As DevSolar noted in his answer, churches generally are tall, their spires even higher, but to answer
Q Why in most German places is the church the tallest building?
it might suffice to say just: No. Church spires are now usually not the tallest structures in most German places. That is an assumption quite far from visible experience on location or from written list of records. But as broad and a founded on an unproven assumption the question is, for what is there, we have to observe a multitude of influences, if not reasons.
For a while though, they often were. As community projects, at least co-financed by the church, they served a much different function than residential or commercial buildings. Touching the sky as being near 'the realm of God', signaling wealth, prestige and devotion, all offset the inherent disadvantages of building high:
unstable structure, more empirical than statically pre-caclculated construction, price, and usability of enclosed space.
The "building" definition is indeed a curious one.
For that we need a bit more detail.
In German there are three categories to distinguish:
- Gebäude, 'building' in English, but as the pictures in Wikpiedia show, most people would include churches within this category.
"Buildings are independently usable, covered structures that can be entered by humans and are suitable or intended for the protection of humans, animals or property.
- Bauwerk, 'edifice, (building) structure'. Pretty ill-defined, larger, more inclusive category, no proper English translation displaying the differences.
- Turm, 'tower'.
A tower is a walk-in vertically aligned structure that is defined by its height. This means that its height is either a multiple of its diameter or its thickness and/or it clearly exceeds the surrounding buildings or adjacent components (e.g. the nave of a church or the wall of a city fortification). A tower can stand on its own (real tower, e.g. round tower), or be part of a larger building or structure (e.g. church tower, minaret; towers as part of a castle or city fortification).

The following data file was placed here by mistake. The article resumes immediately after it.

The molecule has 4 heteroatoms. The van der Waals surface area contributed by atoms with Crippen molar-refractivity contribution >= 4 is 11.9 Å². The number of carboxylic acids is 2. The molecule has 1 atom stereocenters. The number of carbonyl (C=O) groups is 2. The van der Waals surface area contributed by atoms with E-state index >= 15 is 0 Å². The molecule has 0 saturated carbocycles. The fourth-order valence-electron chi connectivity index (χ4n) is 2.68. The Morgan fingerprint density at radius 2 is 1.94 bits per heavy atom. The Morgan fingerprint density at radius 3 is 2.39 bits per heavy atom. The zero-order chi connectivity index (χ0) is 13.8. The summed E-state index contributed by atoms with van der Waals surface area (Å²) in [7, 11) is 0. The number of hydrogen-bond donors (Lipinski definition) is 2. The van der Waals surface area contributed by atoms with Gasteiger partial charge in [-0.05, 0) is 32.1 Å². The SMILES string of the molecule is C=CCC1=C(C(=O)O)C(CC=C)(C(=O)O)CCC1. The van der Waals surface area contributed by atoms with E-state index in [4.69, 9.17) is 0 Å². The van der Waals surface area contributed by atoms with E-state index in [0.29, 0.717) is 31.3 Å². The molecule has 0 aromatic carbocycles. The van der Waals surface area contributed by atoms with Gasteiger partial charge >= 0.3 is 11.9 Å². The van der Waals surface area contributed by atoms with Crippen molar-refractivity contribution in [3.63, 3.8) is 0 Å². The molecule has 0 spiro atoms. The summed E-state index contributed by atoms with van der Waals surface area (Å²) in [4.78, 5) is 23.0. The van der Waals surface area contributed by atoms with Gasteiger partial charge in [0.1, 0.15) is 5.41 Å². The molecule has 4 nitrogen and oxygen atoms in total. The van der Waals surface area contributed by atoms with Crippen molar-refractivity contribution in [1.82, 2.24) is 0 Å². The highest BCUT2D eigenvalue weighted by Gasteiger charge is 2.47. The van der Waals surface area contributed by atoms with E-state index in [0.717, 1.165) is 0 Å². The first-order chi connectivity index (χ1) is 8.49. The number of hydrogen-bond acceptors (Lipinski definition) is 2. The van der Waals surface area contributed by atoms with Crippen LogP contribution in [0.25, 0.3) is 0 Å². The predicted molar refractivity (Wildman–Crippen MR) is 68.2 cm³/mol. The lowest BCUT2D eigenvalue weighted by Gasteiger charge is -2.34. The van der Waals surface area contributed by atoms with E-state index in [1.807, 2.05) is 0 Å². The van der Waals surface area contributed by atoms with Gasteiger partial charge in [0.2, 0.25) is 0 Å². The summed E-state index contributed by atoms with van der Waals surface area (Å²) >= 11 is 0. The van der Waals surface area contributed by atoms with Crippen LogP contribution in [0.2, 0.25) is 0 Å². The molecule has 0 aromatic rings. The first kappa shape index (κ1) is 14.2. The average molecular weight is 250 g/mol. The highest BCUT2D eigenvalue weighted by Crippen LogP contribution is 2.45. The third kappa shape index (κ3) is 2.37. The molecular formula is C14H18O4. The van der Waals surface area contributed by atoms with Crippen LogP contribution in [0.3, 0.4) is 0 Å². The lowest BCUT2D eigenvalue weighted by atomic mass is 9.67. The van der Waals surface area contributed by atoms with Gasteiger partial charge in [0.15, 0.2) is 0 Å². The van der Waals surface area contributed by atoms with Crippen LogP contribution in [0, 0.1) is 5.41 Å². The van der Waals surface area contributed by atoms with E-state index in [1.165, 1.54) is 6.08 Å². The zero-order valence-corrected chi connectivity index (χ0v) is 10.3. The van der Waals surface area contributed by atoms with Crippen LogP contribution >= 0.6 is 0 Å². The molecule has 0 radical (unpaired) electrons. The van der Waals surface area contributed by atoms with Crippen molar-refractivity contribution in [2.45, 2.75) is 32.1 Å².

These are all not defined precisely and without overlap on Wikipedia. The civil service and legal definitions may be a bit clearer. But colloquial speech is even fuzzier than Wikipedia.
The church steeple with its spire is therefore often just a part of the 'real' building and counts for its height either on its own, or has to be counted separately. Whether counted separately or pars pro toto for the entire church building's height, that means one should either look simply at the highest man made structure including all kinds of towers, or one has to look at the unquestionable building-characteristic of a church and look at the roof height over the nave.
If we go by artificial structure, we also get Colonius Tower (Cologne), Olympic Tower (Munich) etc. The main difference observed is probably churches do not have more floors in use than residential buildings of their time (mainly ground floor, large open space, emporium, 1–3 galleries, the rest mainly service personnel reserved?). Radio towers do not service with God, but serve a similar function in communications? I'd say that if some people feel the need for it, and have the will, they build stone circles, Frauenkirchen, radio towers or pyramids.
From the definitions we have to conclude that the proper and unquestionable 'building' part of a church would have to be measured as just up to its roof height over the nave. That means that the highest church spire in the world in Ulm would be impressive on its own with its 161m. But the nave is only 41 m high. This phenomenon applies of course to most churches.
For Ulm this further means the church-building does not make it for the top ten of 'proper' buildings, the highest measured in as 82 m. But if going just for the highest structure in Ulm then the radio-tower measures 162m and an industrial 'edifice' comes in 125m.
For Eastern Germany we can also observe the official socialist city planning until the 1970s explicitly called for erecting 'city dominants', large buildings the specifically should be built 'higher than church spires.'
For the little Jena that means the important St Michael church clocks in 50m for the steeple/tower, but the JenTower, with fully occupied floors comes with 144m.
This doesn't mean that this 'dominance' was a somehow 'communist idea'. For Dresden we observe the radio tower to be 252m tall. The more famous but only second-tallest church, Frauenkirche church, built in the 18th century measures 91m. But two industrial towers are higher than the church. More important concerning 'dominance': The tower on city hall was built from 1901–10, and the inhabitants also explicitly called for it to demonstrate the 'citizens power' and so they built it 100m high.